Japanese carmaker Honda has a long, long history in Formula 1.
Its return with McLaren in 2015 is not only a new chapter, but a reuniting of one of the most successful partnerships in Grand Prix history.
Company founder Soichiro Honda is quoted as saying, "Racing improves the breed". And, along with the company's incredible record in motorcyle racing, the company added F1 to its achievements in the Sixties.
Honda entered Formula 1 in 1964, a mere four years after getting its first car on the road. An ambitious project, the RA271 started development in 1962.
Ambitious? The nascent manufacturer produced not only its own chassis, but also its own engine. Ambitious indeed.
Success was not long in coming however, with Richie Ginther putting the 1965 RA272 on the top step in Mexico.
"We will not be content with this victory alone. We will study why we won and aggressively apply those winning technologies to new cars," Soichiro Honda said.
Sadly, Honda's first stint in F1 ended in tragedy: the new RA302 crashed with Jo Schlesser at the wheel. The Frenchman died at his home race in 1968, after John Surtees had declared the car unfit to race.
The team withdrew and the Honda name didn't return to Formula 1 until the turbo era of the Eighties.
Teaming up with the under-performing Spirit team, Honda engines found their way into the backs of Lotus, Tyrrell, Williams and McLaren cars.
They powered these cars to 71 Grand Prix victories by the end of 1992, including championships for Ayrton Senna, Alain Prost and Nelson Piquet.
Honda engines powered Williams cars in the mid-Eighties, delivering a constructor's championship for the and FW11 and FW11Bs driven by Mansell and Piquet in the 1985 and 1986 seasons.
Honda's relationship with McLaren is perhaps the most famous. The company produced turbo V6 engines, V10s and V12s for the British team but, curiously, chose not to supply the engine for the F1 road car project.
With Honda engines, McLaren's MP4/4 dominated the 1988 season, drivers Senna and Prost delivering fifteen wins from sixteen races and a first title for Ayrton Senna.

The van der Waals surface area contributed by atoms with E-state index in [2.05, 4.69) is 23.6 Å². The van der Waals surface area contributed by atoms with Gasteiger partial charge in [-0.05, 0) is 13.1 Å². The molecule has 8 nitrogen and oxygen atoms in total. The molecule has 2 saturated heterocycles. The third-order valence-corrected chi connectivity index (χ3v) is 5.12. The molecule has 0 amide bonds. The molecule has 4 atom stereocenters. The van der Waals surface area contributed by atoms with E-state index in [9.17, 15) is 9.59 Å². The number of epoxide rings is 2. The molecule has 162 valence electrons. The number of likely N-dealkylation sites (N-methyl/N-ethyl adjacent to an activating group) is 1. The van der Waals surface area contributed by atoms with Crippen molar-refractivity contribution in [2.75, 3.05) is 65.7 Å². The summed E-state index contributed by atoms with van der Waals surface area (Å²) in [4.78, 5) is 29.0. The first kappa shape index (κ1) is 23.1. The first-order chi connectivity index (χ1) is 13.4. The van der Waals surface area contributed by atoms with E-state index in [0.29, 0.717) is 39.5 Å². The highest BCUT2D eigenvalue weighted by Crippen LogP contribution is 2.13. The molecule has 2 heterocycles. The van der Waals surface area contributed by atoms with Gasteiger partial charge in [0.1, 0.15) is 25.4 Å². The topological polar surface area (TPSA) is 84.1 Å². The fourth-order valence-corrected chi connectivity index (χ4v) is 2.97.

The only "loss" of the year was when Senna tangled with a backmarker at Monza while in the lead.
The 1989 season saw Honda supply a 3.5 litre V10 for the new regulations, and powered Prost to a driver's championship and the MP4/5 to a constructor's championship.
In 1990 and in controversial circumstances, Senna won a second title in a McLaren Honda, having driven Alain Prost off the road in his Ferrari at the final race at Suzuka, Honda's home track. Prost had done the same thing the year before.
The year 1991 was the last of Senna's - and Honda's - world championships and Honda left the sport at the end of 1992, leaving McLaren with less-favoured Ford DFV engines.
Their departure was a little half-hearted, however - for the rest of the Nineties and to the end of 2000, the Footwork, Ligier, Prost and Jordan teams were powered by Mugen-Honda engines at one time or another, with Jordan scoring a win in 1998 with Damon Hill and in 1999 two wins with Heinz-Harald Frentzen.
Honda returned in 2000 with the BAR team, a team built around Jacques Villeneuve for the 1999 season. The team had not done well in its debut season, but the Honda deal meant engines and personnel for the well-funded team.
By 2004, the Honda V10 was considered one of the most powerful engines in Formula 1, with an estimated 716kW, taking BAR to second in the constructor's championship without a single win.
During the 2004 season, Honda bought 45 percent of BAR and replaced team principal David Richards with Nick Fry. The team suffered the embarrassment of being banned for two races after running illegal fuel tanks to allow the cars to run underweight in the races.
In 2006, the team re-branded BAR to Honda, competing as they did forty years before as both engine supplier and constructor.
Compatriot Japanese team Super Aguri also used Honda V8s, but with very little success in 2007 before folding after round four in the 2008 season.
The works team had very little luck, their best result fourth in the 2006 season. The team lured Ross Brawn from his technical director role at Ferrari to become team principal.
The timing was, sadly, awful.
The GFC hit and Honda sold the team to a management consortium led by Ross Brawn. The Japanese company could no longer justify the $300m per year spend while it was doing the unthinkable - sacking members of its Japanese workforce.
In 2009, the team won both driver's and constructor's titles with Mercedes engines, but, of course, with Honda's funding.
Honda's return in 2015 has been the worst-kept secret in Formula 1 for almost eighteen months, so the confirmation has the team, and the sport - abuzz.
In the paddock and among pundits, Honda's return is being hailed as a victory for the new turbo engine rules as making F1 more relevant to road cars.
Perhaps this comeback was inevitable. After all, Soichiro Honda, himself a racer, once said: "If Honda does not race, there is no Honda."